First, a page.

Today the Metropolitan Police and RSPCA released confirmed figures of 19 deaths attributed to the “M25 Cat Killer”. We have been asked repeatedly over this evening why their and our figures don’t agree so we thought it best to clarify:
Our vet originally conducted 10 post mortems and 2 examinations on body parts which were confirmed as having being the result of a human being multilating the bodies with a bladed weapon, the cat’s deaths (where we had bodies and not body parts) being caused by blunt force trauma.
Of those 12, 4 bodies went to the RSPCA in Jan/Feb for further examination and were confirmed as the same – deaths by blunt force trauma, followed by cuts to the bodies made with a bladed weapon.
The RSPCA has further conducted post mortems on another 15 bodies, bringing their total of confirmed cases up to 19 and our total of confirmed cases up to 27.
This does not include the number of animals killed between September 2015 and April 2016 where we were not able to retrieve the bodies (thanks mostly to Croydon Council’s unwillingness to work with us) – nine.
In order for us to include a case where we have not retrieved the body, we have a number of markers including wounds, first person description, photo, vets report and a number of other checks that we have not publicised. The same criteria applies for historical cases.
Additional to this and still awaiting confirmation are the following:
Mac, found in Streatham on 6 March 2016
Storm, found in Stretton Road Addiscombe on 10 March 2016
Oreo, found in Frimley Green on 17 March 2016
Louie, found in Chislehurst on 21 March 2016 whose death we believe is linked to this case
An unidentified light tortoiseshell/ tabby cat found in Ruislip on 24 March 2016, whose death we believe is linked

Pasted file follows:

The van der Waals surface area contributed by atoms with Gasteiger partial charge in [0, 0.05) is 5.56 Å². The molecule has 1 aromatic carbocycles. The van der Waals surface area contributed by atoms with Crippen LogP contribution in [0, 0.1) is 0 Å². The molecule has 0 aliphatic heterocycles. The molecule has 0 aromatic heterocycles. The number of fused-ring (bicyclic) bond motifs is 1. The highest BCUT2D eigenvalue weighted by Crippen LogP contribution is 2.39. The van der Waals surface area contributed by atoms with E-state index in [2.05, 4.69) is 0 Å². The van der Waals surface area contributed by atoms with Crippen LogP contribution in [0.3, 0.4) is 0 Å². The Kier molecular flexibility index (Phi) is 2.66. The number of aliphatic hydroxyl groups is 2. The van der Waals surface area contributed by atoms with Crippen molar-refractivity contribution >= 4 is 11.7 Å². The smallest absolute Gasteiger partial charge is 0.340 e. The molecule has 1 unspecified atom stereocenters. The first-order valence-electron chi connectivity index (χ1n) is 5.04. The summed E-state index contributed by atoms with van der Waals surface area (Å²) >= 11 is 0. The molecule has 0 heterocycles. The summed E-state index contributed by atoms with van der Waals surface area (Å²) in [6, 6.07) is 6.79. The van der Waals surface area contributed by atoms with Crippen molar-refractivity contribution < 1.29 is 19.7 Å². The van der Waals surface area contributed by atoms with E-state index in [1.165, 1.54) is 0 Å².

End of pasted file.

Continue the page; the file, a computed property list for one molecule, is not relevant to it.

Lulu, found decapitated on 2 April 2016 outside her home in Kingston, whose death we believe is linked
Bertie, found decapitated outside his home in Camberley on 4 April 2016, whose death we believe is linked.
Buddy, found murdered in Forest Hill on 8 April 2016.
A fox cub’s head found in Shirley on 12 April 2016 which we are pretty sure is related as it meets a number of our criteria
The paw of a rabbit found last week, not sure yet if related
The body of a hare/ rabbit found in Yateley at the weekend, which we are very sure is related as it meets all our criteria
That’s 46 and possibly 47.
In addition to this, for every case we have, we have at least one other and in some cases, two to three other, historical cases, of which 50 have met our very strict criteria for inclusion over the past few months and of which approx 50 have come in over the past six weeks and which we have included as they meet at least 6 of our 8 criteria.
We are still going through the last 50 to confirm them and we can’t give an accurate figure at present. In this 50 odd cases, we have already ruled out road traffic accidents and victims who appear to have been murdered but whose deaths do not match this case.
However, we believe the toll over the past two years could be over 100 murders of cats, foxes and rabbits in the greater London, Surrey, Hampshire, Essex and Bedfordshire areas.
The police and RSPCA figures are not incorrect, they have just started counting in a different place, with the bodies they have as evidence. Criminal prosecutions by and large rely on physical evidence, which is why it is so important that we be notified when a murdered animal is found, to secure it.
We would ask that everyone please continue to share our pinned post so that people are aware of the issue and can keep their cats safe and so that we can continue to retrieve bodies of victims to ensure a robust criminal prosecution when the time finally arrives.
Stark statistics do not show the swathes of grief, anguish and pain these murders have caused.
We would like to thank the families of the victims and the finders who continue to talk to us, meet with us, pick up the phone to us, to say the words we are now used to hearing:
“I found my cat beheaded in my garden and no-one did anything”;
“My fox had two cubs and I watched them grow up. One day …”;
“My cat went out for a wander before bedtime and never came home. When we found his body, the vet said that the wounds had been caused by a human being”;
“I saw half a cat in a bush, cleanly cut, whilst walking my kids to school. I shielded my children’s eyes but they saw it and I didn’t know what to do”;
“Hi, I’m A from B vets in (several locations across London). I;ve got the body of a cat here and I’ve never seen anything so disturbing in my life.”
The courage they have shown in their willingness to open old wounds and to pick at new ones, to talk to us despite their ongoing grief and trauma, has been remarkable.
Our thoughts remain with the finders and with each of the victim’s families.
Tony and Boudicca